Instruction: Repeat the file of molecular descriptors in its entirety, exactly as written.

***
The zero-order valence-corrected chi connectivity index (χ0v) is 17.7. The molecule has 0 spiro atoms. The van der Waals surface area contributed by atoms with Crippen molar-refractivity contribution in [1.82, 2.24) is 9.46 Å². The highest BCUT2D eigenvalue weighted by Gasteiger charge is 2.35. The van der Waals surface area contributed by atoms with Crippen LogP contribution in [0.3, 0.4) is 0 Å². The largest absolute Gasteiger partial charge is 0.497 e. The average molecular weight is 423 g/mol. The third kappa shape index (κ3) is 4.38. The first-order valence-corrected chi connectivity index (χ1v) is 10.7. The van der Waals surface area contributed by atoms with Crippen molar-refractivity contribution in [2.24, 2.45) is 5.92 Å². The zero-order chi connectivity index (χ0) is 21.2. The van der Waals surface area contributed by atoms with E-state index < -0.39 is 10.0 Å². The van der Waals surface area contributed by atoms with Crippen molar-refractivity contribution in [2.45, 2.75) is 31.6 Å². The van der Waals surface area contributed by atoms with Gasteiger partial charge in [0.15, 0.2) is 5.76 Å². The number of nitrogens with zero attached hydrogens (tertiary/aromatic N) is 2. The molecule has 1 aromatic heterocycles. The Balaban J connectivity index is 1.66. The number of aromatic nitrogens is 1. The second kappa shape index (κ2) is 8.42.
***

The zero-order valence-corrected chi connectivity index (χ0v) is 17.7. The molecule has 0 spiro atoms. The van der Waals surface area contributed by atoms with Crippen molar-refractivity contribution in [1.82, 2.24) is 9.46 Å². The highest BCUT2D eigenvalue weighted by Gasteiger charge is 2.35. The van der Waals surface area contributed by atoms with Crippen LogP contribution in [0.3, 0.4) is 0 Å². The largest absolute Gasteiger partial charge is 0.497 e. The average molecular weight is 423 g/mol. The third kappa shape index (κ3) is 4.38. The first-order valence-corrected chi connectivity index (χ1v) is 10.7. The van der Waals surface area contributed by atoms with Crippen molar-refractivity contribution in [2.24, 2.45) is 5.92 Å². The zero-order chi connectivity index (χ0) is 21.2. The van der Waals surface area contributed by atoms with E-state index < -0.39 is 10.0 Å². The van der Waals surface area contributed by atoms with Crippen molar-refractivity contribution in [2.45, 2.75) is 31.6 Å². The van der Waals surface area contributed by atoms with Gasteiger partial charge in [0.15, 0.2) is 5.76 Å². The number of nitrogens with zero attached hydrogens (tertiary/aromatic N) is 2. The molecule has 1 aromatic heterocycles. The Balaban J connectivity index is 1.66. The number of aromatic nitrogens is 1. The second kappa shape index (κ2) is 8.42.